Two Great Cone 6 Ceramic Glazes that Look Great Layered and On Their Own


I fire to Cone 6 in my electric kiln and I am always on the lookout for great Cone 6 glaze recipes. It is so wonderful when you find glazes you adore. It’s even better when you can find two or more glazes you adore, AND that work well together!

In today’s post, Amelia Stamps shares two of the glazes she adores and her process for layering them to make them even more interesting! –Jennifer Poellot Harnetty, editor.

Two Friendly Cone 6 Glaze Recipes

The Peacock jar shown here is decorated by overlapping the Chun glaze under the Chameleon glaze on a porcelain body. I decorate the bisqued piece by brushing on the Chun glaze in a dotted pattern. Sometimes I will use pencil on the bisque to lay out the pattern beforehand. After the piece has the underneath pattern painted on I will then dip the entire piece in the Chameleon. No wax was used in my process. The combination of the glazes creates a pink halo effect around the Chun decoration that can resemble a peacock’s feather.

Chameleon is a Kathy Triplett glaze that I found in a glaze book years ago and the materials in the glaze have changed since then. Originally it called for “Nytal” Talc and “F-4” Felspar. Now we are using Pioneer Talc and Minspar. It produces a similar result that is varied going from shiny green when thin and gray matte when thicker. (Example shown below) I use a white stoneware (BMix) and a grolleg porcelain. Glaze can go darker on the porcelain.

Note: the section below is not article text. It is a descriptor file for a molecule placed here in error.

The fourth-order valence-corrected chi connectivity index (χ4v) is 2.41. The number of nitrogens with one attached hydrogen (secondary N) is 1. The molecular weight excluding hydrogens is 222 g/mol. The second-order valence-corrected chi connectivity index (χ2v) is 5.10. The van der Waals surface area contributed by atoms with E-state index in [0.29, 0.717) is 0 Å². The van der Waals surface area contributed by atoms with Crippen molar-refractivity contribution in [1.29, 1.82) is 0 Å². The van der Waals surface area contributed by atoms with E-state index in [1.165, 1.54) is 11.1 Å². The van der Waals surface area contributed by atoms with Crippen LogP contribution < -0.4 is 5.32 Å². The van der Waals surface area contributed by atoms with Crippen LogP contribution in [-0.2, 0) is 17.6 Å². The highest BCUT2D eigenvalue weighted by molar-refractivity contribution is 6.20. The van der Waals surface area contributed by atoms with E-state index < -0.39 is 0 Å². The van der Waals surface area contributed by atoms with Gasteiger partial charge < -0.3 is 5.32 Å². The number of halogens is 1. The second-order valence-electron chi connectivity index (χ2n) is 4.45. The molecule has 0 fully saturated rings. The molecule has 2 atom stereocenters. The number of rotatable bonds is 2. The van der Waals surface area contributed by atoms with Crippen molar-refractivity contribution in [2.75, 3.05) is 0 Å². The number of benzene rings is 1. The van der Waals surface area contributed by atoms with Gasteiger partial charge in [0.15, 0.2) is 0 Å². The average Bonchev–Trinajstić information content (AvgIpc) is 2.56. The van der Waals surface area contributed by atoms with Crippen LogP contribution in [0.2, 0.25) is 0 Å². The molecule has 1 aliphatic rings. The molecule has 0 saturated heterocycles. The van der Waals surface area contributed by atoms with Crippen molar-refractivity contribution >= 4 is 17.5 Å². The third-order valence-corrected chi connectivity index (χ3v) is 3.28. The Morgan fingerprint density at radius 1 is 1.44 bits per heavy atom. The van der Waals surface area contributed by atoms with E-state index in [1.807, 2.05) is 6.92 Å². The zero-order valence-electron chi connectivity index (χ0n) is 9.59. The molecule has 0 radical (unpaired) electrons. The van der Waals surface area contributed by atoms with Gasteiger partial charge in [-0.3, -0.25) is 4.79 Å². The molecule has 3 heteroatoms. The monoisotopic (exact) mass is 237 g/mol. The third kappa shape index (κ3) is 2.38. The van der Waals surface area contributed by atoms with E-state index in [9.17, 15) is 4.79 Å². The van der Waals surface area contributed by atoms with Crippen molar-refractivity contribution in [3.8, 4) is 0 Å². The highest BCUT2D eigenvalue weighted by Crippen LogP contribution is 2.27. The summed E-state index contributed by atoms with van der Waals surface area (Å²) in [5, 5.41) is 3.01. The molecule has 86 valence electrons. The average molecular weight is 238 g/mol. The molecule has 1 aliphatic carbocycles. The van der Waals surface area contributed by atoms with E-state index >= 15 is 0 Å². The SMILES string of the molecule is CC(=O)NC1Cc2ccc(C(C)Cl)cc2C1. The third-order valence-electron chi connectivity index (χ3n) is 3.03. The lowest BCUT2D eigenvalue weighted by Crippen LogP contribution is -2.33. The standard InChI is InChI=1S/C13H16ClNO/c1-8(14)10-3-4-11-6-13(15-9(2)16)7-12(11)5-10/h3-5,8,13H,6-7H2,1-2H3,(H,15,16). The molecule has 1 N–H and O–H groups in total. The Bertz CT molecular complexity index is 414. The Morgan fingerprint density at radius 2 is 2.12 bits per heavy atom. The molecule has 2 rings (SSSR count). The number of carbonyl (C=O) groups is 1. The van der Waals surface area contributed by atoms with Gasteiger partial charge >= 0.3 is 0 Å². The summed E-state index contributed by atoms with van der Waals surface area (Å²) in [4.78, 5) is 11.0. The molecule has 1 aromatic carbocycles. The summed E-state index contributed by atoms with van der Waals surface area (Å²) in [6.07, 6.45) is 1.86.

**First published in 2016

  • Shanika Y.

    Hello can anyone tell me this recipe in grams and kgs please.also I would love to know about the same recipe in cone 9 as I only do high stoneware temperature glazes. Thank you very much in advance.

    • Hermien S.

      @Shanika, the recipe is percentage based, so it doesn’t matter if you work with grams or ounces, the amounts depend on how much you want to end up with.

  • Joan K.

    Interesting effects! I was just reading Jon Britt’s book on Midfire glazes and was puzzled by the Triplett nomenclature. Three of what? I was trying to determine – duh. Now I know.

  • Amelia, I like the peacock feather effect. I would have never guessed the ‘no-wax’ technique.Thank you for sharing.

  • Jennifer H.

    Kathy – The Chameleon glaze is at the bottom of the page in the second slideshow. – Jennifer

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